Advances in Endoscopic Treatment of Bladder Cancer

By Akhil Abraham Saji, MD - December 14, 2021

White light cystoscopy (WLC) has long been the standard for bladder cancer diagnosis and surveillance, but due to limitations such as detection of carcinoma in situ (CIS), methods to augment and enhance the sensitivity of cystoscopy were developed. One such technology was blue light cystoscopy (BLC), a technique that utilizes intravesical instillation of hexaminolevulinate (Cysview®, Photocure), a tumor photosensitizer. The biological principle behind this approach is that this photoactive porphyrin preferentially accumulates within neoplastic tissue, allowing emission of pink or red fluorescence under blue light (wavelength 360-450 nm).1 Hexaminolevulinate was first approved by the US Food and Drug Administration (FDA) in 2010 for use in the cystoscopic detection of non-muscle invasive papillary bladder cancer in patients with negative WLC cystoscopy.2 BLC was approved for surveillance cystoscopy by the FDA in 2018,3 based on documented improvements in the detection of CIS and papillary bladder tumors.3,4

GU Oncology Now spoke with Yair Lotan, MD, about the utility of BLC in urologic practice. Dr. Lotan is Professor in the Department of Urology and holder of the Helen J. and Robert S. Strauss Professorship in Urology, and Chief of Urologic Oncology at UT Southwestern Medical Center in Dallas, TX. Dr. Lotan spoke about advances in endoscopic treatment of bladder tumors during a plenary session of the 2021 annual meeting of the American Urological Association (AUA2021).

GU Oncology Now: How does BLC work?

Dr. Yair Lotan: Hexaminolevuliante is a protoporphyrin optical imaging agent that is taken up by cancer cells and converted to porphyrins which, when blue light is used, appear red or pink against a blue background. This highlights the location of tumors and improves the detection of bladder cancer by about 20% overall and 30% in CIS. BLC is currently recommended in the non-muscle invasive bladder cancer guidelines for improving detection and reducing recurrence.5-7 It is of help specifically in scenarios where patients have a history of CIS or positive urine cytology with a negative white light cystoscopy.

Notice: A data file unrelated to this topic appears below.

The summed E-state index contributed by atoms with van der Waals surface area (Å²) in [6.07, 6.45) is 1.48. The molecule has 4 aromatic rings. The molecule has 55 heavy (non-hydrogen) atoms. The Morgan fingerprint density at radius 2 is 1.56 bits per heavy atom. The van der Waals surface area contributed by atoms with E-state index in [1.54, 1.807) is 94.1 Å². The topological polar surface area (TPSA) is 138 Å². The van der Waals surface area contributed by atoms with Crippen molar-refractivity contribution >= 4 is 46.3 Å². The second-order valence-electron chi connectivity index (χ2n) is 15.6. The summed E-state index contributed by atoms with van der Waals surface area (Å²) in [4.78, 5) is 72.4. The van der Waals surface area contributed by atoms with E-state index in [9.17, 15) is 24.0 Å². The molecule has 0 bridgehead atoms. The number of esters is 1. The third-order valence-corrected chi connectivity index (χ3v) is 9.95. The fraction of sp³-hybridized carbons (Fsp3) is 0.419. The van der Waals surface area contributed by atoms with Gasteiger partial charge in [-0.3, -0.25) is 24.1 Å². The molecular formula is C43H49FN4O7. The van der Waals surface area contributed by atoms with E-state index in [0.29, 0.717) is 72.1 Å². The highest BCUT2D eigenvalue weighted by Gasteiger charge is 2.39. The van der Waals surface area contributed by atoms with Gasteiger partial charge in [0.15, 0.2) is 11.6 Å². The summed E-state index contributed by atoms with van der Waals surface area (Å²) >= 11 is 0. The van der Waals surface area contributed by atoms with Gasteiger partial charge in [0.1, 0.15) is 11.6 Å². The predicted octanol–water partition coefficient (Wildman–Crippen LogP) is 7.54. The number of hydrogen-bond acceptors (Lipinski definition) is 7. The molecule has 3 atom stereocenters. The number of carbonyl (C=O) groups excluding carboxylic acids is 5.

In your presentation at AUA2021 you emphasized the importance of BLC with hexaminolevulinate in accurately detecting non-muscle-invasive bladder cancer, stratifying bladder tumors, and helping to perform a complete transurethral resection of bladder tumor (TURBT) in the operating room. How did you illustrate this?

I presented several cases; one is in the operating room and others with surveillance cystoscopy in the office setting. One patient had positive urine cytology and negative WLC. Another patient had a history of CIS. Another had a history of recurrent low-grade tumors where BLC was used in the office with biopsy and fulguration to help identify all the tumors. In another patient who was BCG-unresponsive, BLC was used to assess the extent of the disease. The final patient I described was a case where the tumor was identified overlying the ureteral orifice (UO) and demonstrates how BLC can help identify the UO, as the urine efflux appears green.

How do you coordinate BLC in the office setting?

Patients are instructed to arrive around one hour and fifteen minutes ahead of their BLC appointment. When they arrive, vital signs are taken, and they are logged in our electronic medical record system (Epic) as having arrived for BLC. The nurse inserts a urinary catheter and instills the hexaminolevulinate solution in to the bladder, and then removes the catheter.

What is your equipment setup? In the US, hexaminolevulinate is indicated for use with the KARL STORZ D-Light C Photodynamic Diagnostic (PDD) system. Is KARL STORZ the only company that produces BLC equipment?

Yes. Here in the US, for hexaminolevulinate fluorescence cystoscopy, a special light cord, camera, and KARL STORZ telescopes and PDD tower are required. If you are already using KARL STORZ equipment, the outlay is not as much, but typically there is about a $50,000 capital equipment cost.

In Europe, other companies are producing BLC equipment, but because the FDA approved hexaminolevulinate as a package with the KARL STORZ equipment, there is a requirement for additional clinical trials to demonstrate efficacy if another company wants to use their BLC equipment with hexaminolevulinate. It is a bit of a roadblock. Of course, we never really want to be tied to one type of cystoscope. Certainly, if other cystoscope companies were able to provide BLC, I think it would make it easier for the technology to be disseminated.

On this point, urologists do not receive higher reimbursement to perform BLC, in the same way that they do not receive higher reimbursement for narrow-band imaging. However, there is increased reimbursement for BLC TURBT in the hospital setting. This is close to an extra $1000, so if one performed 50 TURBTs annually, the hospital could cover their capital equipment cost within one year. Many busy urologists perform 100-200 TURBTs per year, so at least on the hospital side, they can make a profit. Unfortunately, if you perform TURBTs in an outpatient surgery center, there is no extra reimbursement. There is also no additional reimbursement for standard BLC performed in the office.

How does BLC assist with the management of tumors near the UO?